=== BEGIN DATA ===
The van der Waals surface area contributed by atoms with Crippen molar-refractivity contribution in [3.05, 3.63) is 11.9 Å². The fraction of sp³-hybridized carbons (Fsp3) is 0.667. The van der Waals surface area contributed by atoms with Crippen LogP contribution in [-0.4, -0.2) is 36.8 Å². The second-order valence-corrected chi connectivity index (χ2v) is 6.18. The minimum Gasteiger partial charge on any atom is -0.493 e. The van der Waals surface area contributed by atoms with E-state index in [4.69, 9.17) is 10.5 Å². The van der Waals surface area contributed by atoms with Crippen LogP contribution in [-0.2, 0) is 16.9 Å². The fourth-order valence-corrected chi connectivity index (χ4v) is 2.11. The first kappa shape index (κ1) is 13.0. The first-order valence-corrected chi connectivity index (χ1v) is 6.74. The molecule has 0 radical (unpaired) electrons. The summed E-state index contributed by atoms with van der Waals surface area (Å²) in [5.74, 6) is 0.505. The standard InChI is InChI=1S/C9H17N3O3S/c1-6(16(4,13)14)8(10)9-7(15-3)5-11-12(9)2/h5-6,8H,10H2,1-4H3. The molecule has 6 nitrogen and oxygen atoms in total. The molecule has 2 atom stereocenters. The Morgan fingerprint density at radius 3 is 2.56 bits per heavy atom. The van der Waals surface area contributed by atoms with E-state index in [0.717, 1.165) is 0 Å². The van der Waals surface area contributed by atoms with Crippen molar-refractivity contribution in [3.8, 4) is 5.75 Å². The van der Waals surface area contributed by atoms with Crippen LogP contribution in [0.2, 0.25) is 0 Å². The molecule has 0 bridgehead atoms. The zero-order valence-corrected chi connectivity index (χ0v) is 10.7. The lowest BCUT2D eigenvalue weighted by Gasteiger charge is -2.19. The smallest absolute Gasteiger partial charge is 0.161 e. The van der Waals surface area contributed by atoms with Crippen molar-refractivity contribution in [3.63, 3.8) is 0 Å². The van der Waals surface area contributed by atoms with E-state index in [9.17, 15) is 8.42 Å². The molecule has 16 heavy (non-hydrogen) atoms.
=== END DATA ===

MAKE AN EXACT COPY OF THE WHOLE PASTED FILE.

The van der Waals surface area contributed by atoms with Crippen molar-refractivity contribution in [3.05, 3.63) is 11.9 Å². The fraction of sp³-hybridized carbons (Fsp3) is 0.667. The van der Waals surface area contributed by atoms with Crippen LogP contribution in [-0.4, -0.2) is 36.8 Å². The second-order valence-corrected chi connectivity index (χ2v) is 6.18. The minimum Gasteiger partial charge on any atom is -0.493 e. The van der Waals surface area contributed by atoms with E-state index in [4.69, 9.17) is 10.5 Å². The van der Waals surface area contributed by atoms with Crippen LogP contribution in [-0.2, 0) is 16.9 Å². The fourth-order valence-corrected chi connectivity index (χ4v) is 2.11. The first kappa shape index (κ1) is 13.0. The first-order valence-corrected chi connectivity index (χ1v) is 6.74. The molecule has 0 radical (unpaired) electrons. The summed E-state index contributed by atoms with van der Waals surface area (Å²) in [5.74, 6) is 0.505. The standard InChI is InChI=1S/C9H17N3O3S/c1-6(16(4,13)14)8(10)9-7(15-3)5-11-12(9)2/h5-6,8H,10H2,1-4H3. The molecule has 6 nitrogen and oxygen atoms in total. The molecule has 2 atom stereocenters. The Morgan fingerprint density at radius 3 is 2.56 bits per heavy atom. The van der Waals surface area contributed by atoms with E-state index in [0.717, 1.165) is 0 Å². The van der Waals surface area contributed by atoms with Crippen molar-refractivity contribution in [3.8, 4) is 5.75 Å². The van der Waals surface area contributed by atoms with Crippen LogP contribution in [0.2, 0.25) is 0 Å². The molecule has 0 bridgehead atoms. The zero-order valence-corrected chi connectivity index (χ0v) is 10.7. The lowest BCUT2D eigenvalue weighted by Gasteiger charge is -2.19. The smallest absolute Gasteiger partial charge is 0.161 e. The van der Waals surface area contributed by atoms with Crippen molar-refractivity contribution in [3.63, 3.8) is 0 Å². The van der Waals surface area contributed by atoms with E-state index in [9.17, 15) is 8.42 Å². The molecule has 16 heavy (non-hydrogen) atoms.